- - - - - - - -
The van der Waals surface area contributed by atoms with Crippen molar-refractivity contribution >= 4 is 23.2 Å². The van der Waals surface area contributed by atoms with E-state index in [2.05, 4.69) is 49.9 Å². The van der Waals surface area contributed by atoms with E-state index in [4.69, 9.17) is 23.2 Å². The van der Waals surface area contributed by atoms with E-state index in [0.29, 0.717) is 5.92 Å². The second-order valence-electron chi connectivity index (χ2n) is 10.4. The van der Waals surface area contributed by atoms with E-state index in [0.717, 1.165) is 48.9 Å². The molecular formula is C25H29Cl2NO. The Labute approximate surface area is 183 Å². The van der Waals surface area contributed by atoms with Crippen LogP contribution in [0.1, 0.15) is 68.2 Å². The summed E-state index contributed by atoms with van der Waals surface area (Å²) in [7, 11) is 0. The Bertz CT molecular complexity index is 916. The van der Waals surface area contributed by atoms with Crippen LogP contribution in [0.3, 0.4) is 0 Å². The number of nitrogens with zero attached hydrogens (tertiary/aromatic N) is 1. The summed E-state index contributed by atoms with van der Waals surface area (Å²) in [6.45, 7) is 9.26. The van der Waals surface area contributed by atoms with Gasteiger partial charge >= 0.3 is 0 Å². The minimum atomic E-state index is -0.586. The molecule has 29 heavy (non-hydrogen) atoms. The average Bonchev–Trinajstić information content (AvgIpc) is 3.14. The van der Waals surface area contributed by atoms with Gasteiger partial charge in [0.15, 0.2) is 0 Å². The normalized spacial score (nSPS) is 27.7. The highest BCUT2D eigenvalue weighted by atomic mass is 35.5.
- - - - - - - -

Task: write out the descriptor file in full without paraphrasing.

The van der Waals surface area contributed by atoms with Crippen molar-refractivity contribution >= 4 is 23.2 Å². The van der Waals surface area contributed by atoms with E-state index in [2.05, 4.69) is 49.9 Å². The van der Waals surface area contributed by atoms with E-state index in [4.69, 9.17) is 23.2 Å². The van der Waals surface area contributed by atoms with E-state index in [0.29, 0.717) is 5.92 Å². The second-order valence-electron chi connectivity index (χ2n) is 10.4. The van der Waals surface area contributed by atoms with E-state index in [0.717, 1.165) is 48.9 Å². The molecular formula is C25H29Cl2NO. The Labute approximate surface area is 183 Å². The van der Waals surface area contributed by atoms with Crippen LogP contribution in [0.1, 0.15) is 68.2 Å². The summed E-state index contributed by atoms with van der Waals surface area (Å²) in [7, 11) is 0. The Bertz CT molecular complexity index is 916. The van der Waals surface area contributed by atoms with Crippen LogP contribution in [0.3, 0.4) is 0 Å². The number of nitrogens with zero attached hydrogens (tertiary/aromatic N) is 1. The summed E-state index contributed by atoms with van der Waals surface area (Å²) in [6.45, 7) is 9.26. The van der Waals surface area contributed by atoms with Gasteiger partial charge >= 0.3 is 0 Å². The minimum atomic E-state index is -0.586. The molecule has 29 heavy (non-hydrogen) atoms. The average Bonchev–Trinajstić information content (AvgIpc) is 3.14. The van der Waals surface area contributed by atoms with Gasteiger partial charge in [0.15, 0.2) is 0 Å². The normalized spacial score (nSPS) is 27.7. The highest BCUT2D eigenvalue weighted by atomic mass is 35.5.